I was aware of the African Eve hypothesis that indicated all of our mitochondrial-DNA derives from a single female who lived in Africa about 200,000 years. But I was not aware of a similar search for the history of the male Y-chromosome. Research in that field suggests that the "Adam" of the Y all men currently carry lived about 60,000 years ago. Of course the story is a little more complicated than that, and Zimmer does a wonderful job of making clear the current work.

One intriguing aspect of this research is that monogamy seems an unlikely possibility for "normal" humans throughout most of our history. Polygyny, in which two or more women have children with a single man, seems more likely.

"Scientists have proposed that humans have a history of polygyny before (our sperm, for example, looks like the sperm of polygynous apes and monkeys, for example). But with these new DNA results, the Arizona researchers have made a powerful case that polygyny has been common for tens of thousands of years across the Old World. It's possible that polygyny was an open institution for much of that time, or that secret trysts made it a reality that few would acknowledge. What's much less possible is that monogamy has been the status quo for 50,000 years." [emphasis added]
Add this to the fact that there is now a mass of research on homosexuality in non-human animals, and one can easily understand why many of us treat Bush and Ashcroft's assertions that only monogamous relationships between one man and one woman are "normal" with the contempt that all bigoted remarks deserve.

August 24, 2004 in Same-sex relationships, Science | Permalink | Comments (0) | TrackBack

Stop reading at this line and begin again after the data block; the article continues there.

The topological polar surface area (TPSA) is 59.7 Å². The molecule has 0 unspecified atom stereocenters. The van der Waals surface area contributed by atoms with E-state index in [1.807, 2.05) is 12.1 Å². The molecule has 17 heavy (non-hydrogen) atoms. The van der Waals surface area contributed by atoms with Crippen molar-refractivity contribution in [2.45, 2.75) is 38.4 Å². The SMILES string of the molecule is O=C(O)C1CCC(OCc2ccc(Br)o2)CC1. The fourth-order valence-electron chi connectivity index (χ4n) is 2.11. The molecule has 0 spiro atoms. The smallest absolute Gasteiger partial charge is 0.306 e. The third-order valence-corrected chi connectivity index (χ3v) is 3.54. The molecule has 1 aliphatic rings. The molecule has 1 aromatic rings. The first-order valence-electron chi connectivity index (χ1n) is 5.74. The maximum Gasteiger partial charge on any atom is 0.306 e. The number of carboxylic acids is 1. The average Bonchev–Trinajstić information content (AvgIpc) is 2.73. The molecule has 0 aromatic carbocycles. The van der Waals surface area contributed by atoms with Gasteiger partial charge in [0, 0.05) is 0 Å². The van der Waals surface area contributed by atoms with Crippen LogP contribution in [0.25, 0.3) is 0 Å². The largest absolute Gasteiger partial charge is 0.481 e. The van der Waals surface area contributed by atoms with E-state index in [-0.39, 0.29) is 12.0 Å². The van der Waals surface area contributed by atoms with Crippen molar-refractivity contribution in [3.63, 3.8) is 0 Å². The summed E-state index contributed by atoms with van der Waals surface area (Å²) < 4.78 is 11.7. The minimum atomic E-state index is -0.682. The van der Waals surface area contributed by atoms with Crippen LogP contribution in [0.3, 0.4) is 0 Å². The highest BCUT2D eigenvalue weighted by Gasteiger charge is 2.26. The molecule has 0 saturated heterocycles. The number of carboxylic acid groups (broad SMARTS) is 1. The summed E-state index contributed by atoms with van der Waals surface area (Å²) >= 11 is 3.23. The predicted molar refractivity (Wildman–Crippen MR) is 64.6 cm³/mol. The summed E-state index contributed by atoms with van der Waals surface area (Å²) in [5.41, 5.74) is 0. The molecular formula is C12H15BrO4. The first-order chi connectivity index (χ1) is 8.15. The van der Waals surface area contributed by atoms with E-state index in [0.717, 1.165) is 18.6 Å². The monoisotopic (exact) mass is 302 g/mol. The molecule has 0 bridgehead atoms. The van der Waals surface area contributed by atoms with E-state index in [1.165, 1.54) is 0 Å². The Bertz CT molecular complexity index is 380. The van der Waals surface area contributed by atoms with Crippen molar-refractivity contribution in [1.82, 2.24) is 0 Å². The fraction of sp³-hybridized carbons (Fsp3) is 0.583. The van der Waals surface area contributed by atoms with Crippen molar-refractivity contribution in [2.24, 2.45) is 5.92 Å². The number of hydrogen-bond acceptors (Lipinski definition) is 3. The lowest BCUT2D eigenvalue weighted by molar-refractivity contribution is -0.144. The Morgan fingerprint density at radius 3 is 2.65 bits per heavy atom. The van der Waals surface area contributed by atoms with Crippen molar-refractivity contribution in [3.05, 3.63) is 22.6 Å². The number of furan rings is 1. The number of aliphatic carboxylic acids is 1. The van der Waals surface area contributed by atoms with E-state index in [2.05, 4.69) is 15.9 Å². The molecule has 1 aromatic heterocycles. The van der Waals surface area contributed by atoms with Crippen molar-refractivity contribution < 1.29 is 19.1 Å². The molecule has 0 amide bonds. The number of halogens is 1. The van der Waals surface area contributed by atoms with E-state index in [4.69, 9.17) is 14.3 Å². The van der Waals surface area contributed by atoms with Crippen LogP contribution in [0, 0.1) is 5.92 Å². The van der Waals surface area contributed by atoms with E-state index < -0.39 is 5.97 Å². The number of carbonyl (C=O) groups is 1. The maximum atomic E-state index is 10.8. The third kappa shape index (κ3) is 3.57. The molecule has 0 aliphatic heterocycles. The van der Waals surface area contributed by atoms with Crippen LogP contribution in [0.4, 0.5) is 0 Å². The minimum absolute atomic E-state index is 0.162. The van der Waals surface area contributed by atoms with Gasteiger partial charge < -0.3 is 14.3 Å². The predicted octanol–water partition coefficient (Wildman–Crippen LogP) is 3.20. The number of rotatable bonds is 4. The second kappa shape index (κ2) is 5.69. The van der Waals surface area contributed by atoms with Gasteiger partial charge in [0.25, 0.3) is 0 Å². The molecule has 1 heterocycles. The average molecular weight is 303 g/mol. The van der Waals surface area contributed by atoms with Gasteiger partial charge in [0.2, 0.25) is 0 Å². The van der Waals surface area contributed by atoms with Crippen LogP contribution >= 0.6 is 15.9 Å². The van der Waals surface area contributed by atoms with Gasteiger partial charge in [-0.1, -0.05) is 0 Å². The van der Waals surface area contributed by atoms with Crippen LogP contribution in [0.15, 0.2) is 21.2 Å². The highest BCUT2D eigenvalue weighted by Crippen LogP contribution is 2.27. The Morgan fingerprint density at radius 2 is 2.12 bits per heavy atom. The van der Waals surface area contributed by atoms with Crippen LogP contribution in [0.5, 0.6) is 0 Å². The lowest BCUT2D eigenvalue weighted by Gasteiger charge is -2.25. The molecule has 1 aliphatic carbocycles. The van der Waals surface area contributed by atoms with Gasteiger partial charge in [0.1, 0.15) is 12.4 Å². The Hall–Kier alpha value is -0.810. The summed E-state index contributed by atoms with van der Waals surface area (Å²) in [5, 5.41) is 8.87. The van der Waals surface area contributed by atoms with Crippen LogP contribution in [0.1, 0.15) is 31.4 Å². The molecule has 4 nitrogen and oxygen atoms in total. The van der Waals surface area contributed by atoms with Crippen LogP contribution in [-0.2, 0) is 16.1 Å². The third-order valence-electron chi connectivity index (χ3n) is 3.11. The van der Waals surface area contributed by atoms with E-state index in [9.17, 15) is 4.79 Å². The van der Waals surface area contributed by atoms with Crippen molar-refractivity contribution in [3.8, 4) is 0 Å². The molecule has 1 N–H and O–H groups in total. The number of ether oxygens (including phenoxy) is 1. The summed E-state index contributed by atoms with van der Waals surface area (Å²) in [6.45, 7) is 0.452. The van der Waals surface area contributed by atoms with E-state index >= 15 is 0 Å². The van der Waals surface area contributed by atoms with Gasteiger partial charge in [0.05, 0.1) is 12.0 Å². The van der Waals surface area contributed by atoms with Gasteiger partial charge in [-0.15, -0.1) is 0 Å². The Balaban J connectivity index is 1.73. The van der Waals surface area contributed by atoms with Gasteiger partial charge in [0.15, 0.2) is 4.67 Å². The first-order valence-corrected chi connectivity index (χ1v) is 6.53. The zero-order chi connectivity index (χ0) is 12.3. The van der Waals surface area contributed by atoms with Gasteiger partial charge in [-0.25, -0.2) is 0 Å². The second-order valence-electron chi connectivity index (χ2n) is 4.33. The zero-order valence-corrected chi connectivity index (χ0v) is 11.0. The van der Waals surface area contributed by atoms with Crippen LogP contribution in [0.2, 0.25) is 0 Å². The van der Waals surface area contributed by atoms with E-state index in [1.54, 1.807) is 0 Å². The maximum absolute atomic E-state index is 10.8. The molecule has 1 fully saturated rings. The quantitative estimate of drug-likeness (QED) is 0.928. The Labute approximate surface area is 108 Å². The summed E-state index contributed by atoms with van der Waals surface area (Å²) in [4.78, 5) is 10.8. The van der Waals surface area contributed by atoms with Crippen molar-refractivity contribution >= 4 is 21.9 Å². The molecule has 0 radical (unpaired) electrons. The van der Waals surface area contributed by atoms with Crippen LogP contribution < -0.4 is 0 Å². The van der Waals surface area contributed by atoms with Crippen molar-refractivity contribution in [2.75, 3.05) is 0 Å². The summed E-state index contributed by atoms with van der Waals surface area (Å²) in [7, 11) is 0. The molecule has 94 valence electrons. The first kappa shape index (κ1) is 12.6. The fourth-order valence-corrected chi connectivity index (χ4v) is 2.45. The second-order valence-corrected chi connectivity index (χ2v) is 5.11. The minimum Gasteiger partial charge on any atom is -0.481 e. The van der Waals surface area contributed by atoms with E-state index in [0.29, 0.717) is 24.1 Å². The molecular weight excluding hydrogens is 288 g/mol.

More Interference with Science

Just recently, I noted that the Bush-Cheney-Ashcroft regime seemed to be increasing its already infamous politicization of science. Now, they have tried to cripple the major annual conference on HIV/AIDS and the fight against this plague. According to this report in the Guardian, the effects are severe:

"Joep Lange, president of the Sweden-based International Aids Society, which organises the conference, said it had been forced to retract papers that had been accepted for conference sessions after the US scientist authors had been refused permission to come. Many meetings, some to train developing world researchers, have had to be cancelled.
The reason, of course, is ideology. The Bush regime is pushing its anti-science approach to AIDS prevention, and punishing scientists and researchers -- generally the leaders in their field -- who disagree with this policy. The editor of the Journal of the American Medical Association (Jama), Catherine DeAngelis said
"that Marc Bulterys, the co-author of a Jama paper who worked for the government's Atlanta-based Centres for Disease Control (CDC), had not been allowed to accept an invitation to fly to Bangkok to talk about it. "It stymies the ability of scientists to discuss and learn from each other," said Dr DeAngelis. "It is wrong." She pointed out that the trip would have been paid for by the American Medical Association, not the US government. "It is an incredible example of political pettiness. It is anti-intellectual and it is interfering with scientists and the scientific process and means American government-employed scientists are not allowed to be here to share their knowledge," she said."
Ideology over practical advances -- this is the Bush-Cheney-Ashcroft way!

July 12, 2004 in Bush Administration, Science | Permalink | Comments (0) | TrackBack

Score One For the Materialists

Why are some people happy to settle down and make their lives comfortable with one partner, while others feel the need to play the field? Forget all that romantic nonsense they sell you in greetings cards, the cause is more likely a question of random genetics: do you have a particular gene or don't you?

That, at least, is one interpretation of the results of a fascinating study by scientist Miranda Lim and colleagues at the Center for Behavioral Neuroscience, Emory University, Atlanta, Georgia. The researchers